U.S. Defense Secretary Chuck Hagel ordered the creation of a 30-person, rapid-response medical support team for the Ebola crisis, Reuters reported Sunday. The Pentagon released a statement Sunday saying the team would assist civilian health care workers if the number of people diagnosed with virus in the United States rises.
The Department of Health and Human Services requested the medical support team "as an added prudent measure to ensure our nation is ready to respond quickly, effectively and safely in the event of additional Ebola cases," the statement from Rear Adm. John Kirby read.
The team will have 20 critical care nurses, five doctors trained in infectious disease and five trainers in infectious disease protocols, the statement said. Training, which will be provided by the U.S. Army Medical Research Institute of Infectious Diseases, will most likely begin in the next week.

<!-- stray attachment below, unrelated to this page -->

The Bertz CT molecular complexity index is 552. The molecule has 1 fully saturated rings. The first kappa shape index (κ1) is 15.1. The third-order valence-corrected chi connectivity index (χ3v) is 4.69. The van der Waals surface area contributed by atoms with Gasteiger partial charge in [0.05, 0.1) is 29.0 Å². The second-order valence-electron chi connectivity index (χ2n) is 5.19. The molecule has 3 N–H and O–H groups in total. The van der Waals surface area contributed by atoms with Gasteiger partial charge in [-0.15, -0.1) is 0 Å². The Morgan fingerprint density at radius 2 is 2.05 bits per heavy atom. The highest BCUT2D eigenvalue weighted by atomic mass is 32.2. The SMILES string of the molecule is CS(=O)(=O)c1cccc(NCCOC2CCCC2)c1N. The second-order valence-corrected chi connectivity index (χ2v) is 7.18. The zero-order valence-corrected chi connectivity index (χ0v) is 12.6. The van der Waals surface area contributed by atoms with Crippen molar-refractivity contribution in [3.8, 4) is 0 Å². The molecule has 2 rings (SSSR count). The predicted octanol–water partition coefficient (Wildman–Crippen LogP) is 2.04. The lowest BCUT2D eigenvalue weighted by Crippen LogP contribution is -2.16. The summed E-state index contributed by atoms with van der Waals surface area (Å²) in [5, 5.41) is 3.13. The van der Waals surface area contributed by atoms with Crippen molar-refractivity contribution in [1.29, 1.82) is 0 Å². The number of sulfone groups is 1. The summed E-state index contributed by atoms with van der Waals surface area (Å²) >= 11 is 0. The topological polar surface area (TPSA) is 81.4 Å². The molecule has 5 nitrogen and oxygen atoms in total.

The team will not travel overseas or to West Africa and will only be deployed domestically if health officials deem it necessary. “Identifying, training and preparing forces in advance of potential requests ensures that we can respond quickly and is analogous to how we prepare DoD personnel in advance of other potential civil support missions, such as hurricane relief and wildland firefighting,” the statement said.
So far, three people have been diagnosed with Ebola in the U.S., two who contracted the viral disease on U.S. soil. The potential spread of the virus has ignited national concern.
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